At age 14, study members were asked what type of job they thought they would be doing when they left school and what job they would do if they had absolute freedom. In 1961 at age 15 years, both study members and their mothers ranked the most important aspects of a job; study members who were working repeated this the following year: study members who remained in education were asked different questions.

For those who left school at 16 years, interviews were conducted with (and via) their youth employment officers. These questions focused on how they had chosen their first job and the help they had received, unemployment and in-job training.  Those who left school later were asked a different set of questions, including scales on ‘job picture’ and ‘career choices’ (in 1966).

In 1971, questions began to focus on unemployment as well as employment. In 1972 (aged 26 years), very detailed questions on employment were asked. Additional questions on the study member’s reasons for leaving their job were asked in 1982 and 1989. Study members were asked also about nervous strain at work (1972, 1977) and stress at work (1989, 1999).

Full employment histories were collected until age 36 years; details of current and longest job, and total time spent out of work were collected at 43 and 53 years.

Various measures of employment history have been derived over the years. A detailed set of variables was produced for the GENET project  that includes updating all occupations to the SOC90 codes.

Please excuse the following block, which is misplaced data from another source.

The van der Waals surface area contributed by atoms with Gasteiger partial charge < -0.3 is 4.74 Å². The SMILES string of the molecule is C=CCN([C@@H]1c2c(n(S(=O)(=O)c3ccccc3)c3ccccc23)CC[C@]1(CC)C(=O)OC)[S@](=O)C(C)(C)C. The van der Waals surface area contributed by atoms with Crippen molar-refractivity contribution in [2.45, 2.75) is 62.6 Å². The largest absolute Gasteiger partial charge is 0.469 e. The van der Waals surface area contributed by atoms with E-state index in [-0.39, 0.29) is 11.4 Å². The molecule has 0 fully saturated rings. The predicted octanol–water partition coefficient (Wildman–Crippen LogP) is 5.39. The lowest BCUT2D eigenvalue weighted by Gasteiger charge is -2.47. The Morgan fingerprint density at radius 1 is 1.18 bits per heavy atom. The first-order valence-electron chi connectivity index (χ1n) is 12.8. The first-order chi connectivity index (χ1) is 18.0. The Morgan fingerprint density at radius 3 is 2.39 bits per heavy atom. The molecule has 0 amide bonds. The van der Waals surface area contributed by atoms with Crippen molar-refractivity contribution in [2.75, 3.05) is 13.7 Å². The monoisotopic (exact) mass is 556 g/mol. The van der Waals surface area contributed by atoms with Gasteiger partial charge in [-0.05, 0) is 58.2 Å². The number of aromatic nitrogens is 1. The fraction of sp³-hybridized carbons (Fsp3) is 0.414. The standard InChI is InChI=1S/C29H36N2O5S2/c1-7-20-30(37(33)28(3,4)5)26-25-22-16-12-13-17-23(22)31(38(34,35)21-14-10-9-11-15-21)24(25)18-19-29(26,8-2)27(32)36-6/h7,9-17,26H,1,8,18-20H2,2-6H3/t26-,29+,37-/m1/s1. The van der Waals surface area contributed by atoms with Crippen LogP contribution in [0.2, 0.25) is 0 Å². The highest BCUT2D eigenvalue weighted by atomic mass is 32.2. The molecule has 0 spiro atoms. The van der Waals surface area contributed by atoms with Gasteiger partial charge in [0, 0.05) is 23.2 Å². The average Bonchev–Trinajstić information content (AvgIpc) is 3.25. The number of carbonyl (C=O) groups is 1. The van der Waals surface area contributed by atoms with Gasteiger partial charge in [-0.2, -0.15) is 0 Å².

The employment history of the study member’s mother was recorded through the interviews with the mother in 1948, 1950, 1952, 1954, 1955, 1957 and 1961.
Information about the father’s occupation was recorded in 1948, 1950, 1952, 1954, 1957, 1961 and 1972.
The occupation of the mother’s father and father-in-law (grandfather) were recorded in 1954 and the occupation of the study member’s father-in-law was recorded in 1972 and 1982.


The current occupation of siblings was also recorded although this information has not been coded into a dataset and resides on the microfiche records. Sibling employment was recorded in 1961 (Mother’s interview).


The current occupation of the study member's spouse was recorded in 1972, 1982, 1989 and 1999.
In 2014-16 study members were asked whether or not their spouse / partner had retired from their main occupation, their age at retirement and whether they were still working (even if they had retired from their main occupation).

Key publication

Education, first occupation and later occupational attainment: Cross-cohort changes among men and women in Britain
Erzsebet Bukodi, Centre for Longitudinal Studies, Institute of Education, London

Obtaining the employment standard variables

  • You can obtain a list of the standard topic variables to use in an NSHD data sharing request by selecting the link at the end of this page.
  • The XML version of the link can be sent to the LHA as part of a data sharing request.
  • Simply use your browser's Save As facility to save the list of variables to a file on your computer.
  • You can then email the XML version to us in support of your application, or when you fill in the data access application form and it asks which variables you need, mention the 'employment standard basket' along with any others.

Please Note that the employment standard basket only contains very few summary variables spead over adolescence and adult life. Employment is an extremely broad subject, with data from many different years, so you are strongly advised to investigate this subject in more detail on Skylark.

HTML version of the standard variables to view

Download the XML for the employment standard basket